SOIL Dahlias have the same needs as a vegetable garden Well-drained soil Lots of Organic Material Cover Crop in Fall, Compost before planting in Spring, Mulch in early Summer
Fertilize Do a soil test. Organic Recipe: ¼ lb. of 10-20-20 per stake, and/or, ½ cup of Organic Mix per stake 2 parts Bone Meal, 2 parts Blood Meal, 1.5 parts K-Mag or Sul-Po-Mag 1 part Greensand, 2 parts Cottonseed Meal, 1 part Kelp Meal Broadcast fertilizer and spade in with the compost 2 weeks before planting. Light fertilization in July Handful of 10-20-20, broadcast around plant, or, application of Bloom booster
DAHLIA VARIETIES Pick colors, shapes and dahlia forms you prefer. Check bloom size and plant height. Get tubers from a Dahlia Society tuber sale. Throw out weak or unhealthy plants, or blooms you don’t like – replace it with another cultivar. Keep track of the cultivar name. Named varieties have more value when divided and sold at a plant sale, or when blooms are displayed at a competitive fair or show.
EFFORT Planting Dahlias like as much sun as you can give them – at least half-day sun. Plant tubers outside when the lilacs bloom in your area, around May 1st. If a stake is needed, put it in the ground before you plant the tuber. Plant the tuber about 4” deep, about 5” from the stake. About 2 feet apart. Don’t water, tubers can rot before the new roots start to take up available moisture. Watch for Slugs!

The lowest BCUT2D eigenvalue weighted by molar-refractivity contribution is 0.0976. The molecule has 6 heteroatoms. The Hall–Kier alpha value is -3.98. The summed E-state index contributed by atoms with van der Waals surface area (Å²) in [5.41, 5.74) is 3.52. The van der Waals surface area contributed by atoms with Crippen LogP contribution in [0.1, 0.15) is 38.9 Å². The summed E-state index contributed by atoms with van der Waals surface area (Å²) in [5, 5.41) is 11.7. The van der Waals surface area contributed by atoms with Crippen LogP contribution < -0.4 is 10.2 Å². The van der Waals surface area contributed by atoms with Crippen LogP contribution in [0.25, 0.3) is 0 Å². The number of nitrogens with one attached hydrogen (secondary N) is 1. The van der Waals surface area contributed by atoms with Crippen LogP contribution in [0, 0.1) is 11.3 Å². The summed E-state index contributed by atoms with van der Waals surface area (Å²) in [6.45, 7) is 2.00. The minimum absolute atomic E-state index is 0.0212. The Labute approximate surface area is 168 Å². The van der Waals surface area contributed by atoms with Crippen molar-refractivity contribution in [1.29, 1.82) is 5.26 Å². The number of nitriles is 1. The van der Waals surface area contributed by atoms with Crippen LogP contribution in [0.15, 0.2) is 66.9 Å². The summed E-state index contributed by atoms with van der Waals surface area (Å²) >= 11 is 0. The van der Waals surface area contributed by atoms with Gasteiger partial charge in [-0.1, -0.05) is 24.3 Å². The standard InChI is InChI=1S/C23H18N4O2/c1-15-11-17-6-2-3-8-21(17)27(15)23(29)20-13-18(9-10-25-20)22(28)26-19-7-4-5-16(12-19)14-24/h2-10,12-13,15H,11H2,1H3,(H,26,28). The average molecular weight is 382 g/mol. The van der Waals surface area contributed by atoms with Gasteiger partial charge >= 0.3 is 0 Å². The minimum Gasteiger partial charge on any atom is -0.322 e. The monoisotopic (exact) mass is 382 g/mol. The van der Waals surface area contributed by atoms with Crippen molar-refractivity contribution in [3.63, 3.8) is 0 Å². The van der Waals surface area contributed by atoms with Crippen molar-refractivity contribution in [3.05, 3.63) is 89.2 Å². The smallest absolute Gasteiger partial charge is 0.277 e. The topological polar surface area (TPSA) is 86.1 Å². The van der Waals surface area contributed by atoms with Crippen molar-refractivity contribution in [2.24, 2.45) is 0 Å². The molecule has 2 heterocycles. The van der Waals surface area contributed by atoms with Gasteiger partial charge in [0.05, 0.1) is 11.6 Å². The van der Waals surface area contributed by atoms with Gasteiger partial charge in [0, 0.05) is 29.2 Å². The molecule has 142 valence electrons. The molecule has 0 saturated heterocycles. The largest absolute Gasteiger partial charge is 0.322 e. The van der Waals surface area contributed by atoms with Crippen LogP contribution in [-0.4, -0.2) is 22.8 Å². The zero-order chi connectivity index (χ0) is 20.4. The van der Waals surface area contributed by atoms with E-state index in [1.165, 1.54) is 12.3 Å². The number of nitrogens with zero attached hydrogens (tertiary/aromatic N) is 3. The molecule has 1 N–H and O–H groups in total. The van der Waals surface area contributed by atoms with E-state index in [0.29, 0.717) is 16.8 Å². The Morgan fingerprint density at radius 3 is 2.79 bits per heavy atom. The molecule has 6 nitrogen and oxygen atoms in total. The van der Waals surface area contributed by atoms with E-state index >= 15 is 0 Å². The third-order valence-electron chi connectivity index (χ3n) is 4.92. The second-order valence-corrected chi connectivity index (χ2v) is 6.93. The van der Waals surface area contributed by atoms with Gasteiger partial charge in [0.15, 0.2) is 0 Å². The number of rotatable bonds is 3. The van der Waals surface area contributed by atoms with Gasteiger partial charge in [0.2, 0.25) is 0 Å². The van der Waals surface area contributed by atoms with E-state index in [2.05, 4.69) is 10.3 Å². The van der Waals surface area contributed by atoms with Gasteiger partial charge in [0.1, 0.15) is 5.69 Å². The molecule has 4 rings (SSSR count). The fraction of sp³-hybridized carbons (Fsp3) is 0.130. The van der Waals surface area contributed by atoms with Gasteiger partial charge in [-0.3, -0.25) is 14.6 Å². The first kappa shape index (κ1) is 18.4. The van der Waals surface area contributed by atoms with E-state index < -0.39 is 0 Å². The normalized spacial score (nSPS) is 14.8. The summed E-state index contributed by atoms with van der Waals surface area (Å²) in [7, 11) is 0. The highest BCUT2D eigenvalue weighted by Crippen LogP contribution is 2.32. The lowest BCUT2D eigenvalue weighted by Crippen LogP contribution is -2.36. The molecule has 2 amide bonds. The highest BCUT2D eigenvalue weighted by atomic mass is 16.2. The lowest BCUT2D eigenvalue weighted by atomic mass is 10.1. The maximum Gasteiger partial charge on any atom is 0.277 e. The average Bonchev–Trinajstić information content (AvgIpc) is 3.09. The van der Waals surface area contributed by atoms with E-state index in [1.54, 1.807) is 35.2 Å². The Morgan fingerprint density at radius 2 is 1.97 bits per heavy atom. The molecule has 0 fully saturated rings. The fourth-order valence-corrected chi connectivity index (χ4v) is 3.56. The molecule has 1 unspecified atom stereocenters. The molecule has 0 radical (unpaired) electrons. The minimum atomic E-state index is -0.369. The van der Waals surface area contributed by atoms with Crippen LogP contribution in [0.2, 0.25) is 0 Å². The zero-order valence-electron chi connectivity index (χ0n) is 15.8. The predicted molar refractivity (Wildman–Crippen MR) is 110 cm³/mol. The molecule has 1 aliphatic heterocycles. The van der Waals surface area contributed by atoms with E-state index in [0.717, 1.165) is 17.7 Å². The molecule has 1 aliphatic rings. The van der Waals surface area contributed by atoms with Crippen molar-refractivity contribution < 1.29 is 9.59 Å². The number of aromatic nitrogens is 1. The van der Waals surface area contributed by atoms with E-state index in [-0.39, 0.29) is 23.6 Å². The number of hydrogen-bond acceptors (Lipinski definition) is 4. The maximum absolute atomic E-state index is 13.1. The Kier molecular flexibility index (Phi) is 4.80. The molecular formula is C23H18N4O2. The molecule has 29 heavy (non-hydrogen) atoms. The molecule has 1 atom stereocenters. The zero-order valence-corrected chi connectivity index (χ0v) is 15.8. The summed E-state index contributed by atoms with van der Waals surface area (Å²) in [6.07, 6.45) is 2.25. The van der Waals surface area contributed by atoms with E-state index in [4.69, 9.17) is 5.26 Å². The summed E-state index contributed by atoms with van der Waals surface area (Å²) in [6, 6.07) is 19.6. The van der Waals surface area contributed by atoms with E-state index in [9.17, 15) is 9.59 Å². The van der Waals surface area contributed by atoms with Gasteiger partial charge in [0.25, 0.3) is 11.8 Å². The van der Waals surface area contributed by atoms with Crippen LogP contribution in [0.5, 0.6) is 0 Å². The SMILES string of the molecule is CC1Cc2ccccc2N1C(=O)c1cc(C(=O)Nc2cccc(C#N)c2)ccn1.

Growing You can pinch the top of the plant when it has 4-5 sets of leaves. You can limit the number of stalks to one or two on each plant. You can tie the plant to the stake at about 18” and 36”, then tie laterals as needed. You can disbud the side buds to get larger blooms with longer usable stems. Water when the ground is dry. Dahlias will wilt if they don’t get enough water. DEADHEAD! This will lengthen the blooming life of the plant until mid-Fall.
Pests and Diseases Slugs Aphids, especially the black ones Thrips Earwigs Dahlia viruses – short, stunted plants that may have curly leaves or leaves with yellow splotches should be destroyed. Aphids and thrips can spread dahlia virus from one plant to another. Deer – NOT! Dahlias are usually one of the last things a deer will eat in your garden.
End of the Season Don’t wait for the killing frost in this area. Do cut down your plants when the ground gets so cold that there aren’t any new blooms. The plants usually are pretty beat up by rain and wind then anyway. First part of November? Cut plants to the ground, cover with mulch and look for them to come back next April/May, or, Dig and store in a non-freezing location.
RESOURCES FOR DAHLIAS American Dahlia Society – standard classification info and other official stuff, pictures Colorado Dahlia Society – culture, pictures, lists of growers and varieties available WSU Whatcom County Extension